But now everyone will want to see it because of that stunt.
Jay Baruchel: That’s exactly it, yeah [laughs].
You also worked on ‘How To Train Your Dragon’, doing voice work. How is that different from being in front of the camera?
Jay Baruchel: It’s so much easier. I don’t have to put on makeup or shave or look like anything. I don’t have to wear clothes that other people want me to wear and stuff. They always have hamburgers, McDonald’s and stuff waiting for me. I just show up and get to sit down for whatever, two hours, say some stuff. I’ve been doing it for about three years and I finally got to see some sequences from the movie. The movie is all 3-D and it’s going to be so fucking cool, that movie. There’s never been a cartoon like it. They got Roger Deakins who’s a very famous director of photography and has shot every Coen Brothers movie, they hired him as a consultant so that the cartoon is kind of lit like a feature film. The whole thing is also in 3-D. I’ve never seen anything like it. Between that and ‘Sorcerer’s’ I think the imaginations of the kids of the world will be captured next year.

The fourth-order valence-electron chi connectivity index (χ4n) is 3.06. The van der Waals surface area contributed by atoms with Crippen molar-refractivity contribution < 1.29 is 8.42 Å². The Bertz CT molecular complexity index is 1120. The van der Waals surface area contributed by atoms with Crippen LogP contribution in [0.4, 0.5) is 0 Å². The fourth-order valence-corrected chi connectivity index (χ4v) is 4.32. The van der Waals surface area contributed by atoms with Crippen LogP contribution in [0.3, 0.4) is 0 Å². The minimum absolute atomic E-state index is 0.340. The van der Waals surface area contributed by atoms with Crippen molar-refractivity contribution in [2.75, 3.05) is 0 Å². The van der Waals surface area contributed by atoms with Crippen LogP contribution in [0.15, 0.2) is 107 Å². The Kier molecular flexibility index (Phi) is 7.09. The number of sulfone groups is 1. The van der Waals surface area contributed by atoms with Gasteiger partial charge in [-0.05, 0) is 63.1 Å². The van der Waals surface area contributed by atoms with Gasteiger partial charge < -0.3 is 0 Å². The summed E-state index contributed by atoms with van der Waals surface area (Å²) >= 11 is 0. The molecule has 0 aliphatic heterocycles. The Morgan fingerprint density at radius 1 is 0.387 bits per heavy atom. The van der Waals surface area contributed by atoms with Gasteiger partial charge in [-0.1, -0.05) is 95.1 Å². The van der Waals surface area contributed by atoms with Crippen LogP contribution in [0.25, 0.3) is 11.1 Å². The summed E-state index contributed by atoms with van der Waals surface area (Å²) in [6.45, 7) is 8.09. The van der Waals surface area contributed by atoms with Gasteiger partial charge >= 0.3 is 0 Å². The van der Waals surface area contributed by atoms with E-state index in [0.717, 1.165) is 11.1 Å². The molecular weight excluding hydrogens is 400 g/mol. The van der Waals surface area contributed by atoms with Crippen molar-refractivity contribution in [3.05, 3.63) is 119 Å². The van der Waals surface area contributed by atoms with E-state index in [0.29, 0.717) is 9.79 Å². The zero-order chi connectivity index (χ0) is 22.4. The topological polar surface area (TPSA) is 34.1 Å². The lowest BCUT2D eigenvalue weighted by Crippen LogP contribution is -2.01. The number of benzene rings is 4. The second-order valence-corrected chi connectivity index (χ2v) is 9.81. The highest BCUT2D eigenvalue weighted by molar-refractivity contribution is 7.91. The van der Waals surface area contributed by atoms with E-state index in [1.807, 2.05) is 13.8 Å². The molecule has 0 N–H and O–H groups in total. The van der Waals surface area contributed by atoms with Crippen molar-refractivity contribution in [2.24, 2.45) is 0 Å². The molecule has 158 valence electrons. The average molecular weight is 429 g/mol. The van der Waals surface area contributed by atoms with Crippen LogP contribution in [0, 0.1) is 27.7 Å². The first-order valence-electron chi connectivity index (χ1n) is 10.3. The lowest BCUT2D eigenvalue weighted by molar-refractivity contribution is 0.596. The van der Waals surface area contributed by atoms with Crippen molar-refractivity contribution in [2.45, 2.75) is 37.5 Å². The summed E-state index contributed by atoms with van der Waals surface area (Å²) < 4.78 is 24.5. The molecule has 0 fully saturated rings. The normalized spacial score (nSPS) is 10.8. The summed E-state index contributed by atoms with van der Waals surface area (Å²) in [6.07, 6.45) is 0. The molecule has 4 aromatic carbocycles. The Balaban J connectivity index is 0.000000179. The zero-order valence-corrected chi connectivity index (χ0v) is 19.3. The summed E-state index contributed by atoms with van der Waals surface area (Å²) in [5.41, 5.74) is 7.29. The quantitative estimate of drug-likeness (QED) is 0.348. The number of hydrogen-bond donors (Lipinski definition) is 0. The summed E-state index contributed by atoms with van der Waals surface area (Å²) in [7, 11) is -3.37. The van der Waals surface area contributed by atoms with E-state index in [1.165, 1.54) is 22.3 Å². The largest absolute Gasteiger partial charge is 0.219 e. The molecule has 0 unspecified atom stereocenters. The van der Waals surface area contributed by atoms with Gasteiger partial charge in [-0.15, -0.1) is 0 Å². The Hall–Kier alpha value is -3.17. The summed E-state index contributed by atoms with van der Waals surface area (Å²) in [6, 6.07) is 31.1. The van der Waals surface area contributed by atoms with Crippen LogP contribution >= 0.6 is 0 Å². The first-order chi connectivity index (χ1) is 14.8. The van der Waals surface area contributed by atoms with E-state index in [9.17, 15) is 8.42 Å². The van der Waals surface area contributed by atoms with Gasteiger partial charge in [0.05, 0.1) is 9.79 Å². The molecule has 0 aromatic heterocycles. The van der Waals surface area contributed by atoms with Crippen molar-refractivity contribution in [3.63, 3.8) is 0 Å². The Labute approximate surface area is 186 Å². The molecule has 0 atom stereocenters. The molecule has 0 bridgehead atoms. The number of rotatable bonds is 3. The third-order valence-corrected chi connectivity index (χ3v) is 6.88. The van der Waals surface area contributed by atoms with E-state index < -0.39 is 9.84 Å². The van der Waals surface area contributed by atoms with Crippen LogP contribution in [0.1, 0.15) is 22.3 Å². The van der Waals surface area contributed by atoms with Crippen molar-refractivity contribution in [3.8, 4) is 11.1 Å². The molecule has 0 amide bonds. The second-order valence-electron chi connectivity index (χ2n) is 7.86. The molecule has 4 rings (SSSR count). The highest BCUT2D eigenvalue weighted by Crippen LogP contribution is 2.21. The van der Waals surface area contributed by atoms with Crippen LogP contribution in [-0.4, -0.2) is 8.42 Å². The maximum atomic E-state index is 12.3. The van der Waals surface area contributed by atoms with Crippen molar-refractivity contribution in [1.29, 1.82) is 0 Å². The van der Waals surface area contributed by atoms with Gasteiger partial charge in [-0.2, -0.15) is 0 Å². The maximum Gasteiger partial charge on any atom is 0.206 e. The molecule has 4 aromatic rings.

And I think you have a few projects of your own coming out. Can you talk about those?
Jay Baruchel: I suppose I can. The movie I wrote, or I co-wrote called ‘The Goon’ which I wrote with my good friend Evan Goldberg who’s Seth Rogen’s writing partner and co-wrote ‘Pineapple Express’, ‘Superbad’ and ‘Green Hornet’ that they’re working on right now. He and I wrote this thing that’s essentially my love letter to hockey. It’s about a minor league goon, a minor league enforcer and one season in his career. We go big or go home. We always swing for the fences, and so our goal was to make a funnier ‘Raging Bull’ and I’m really excited about it.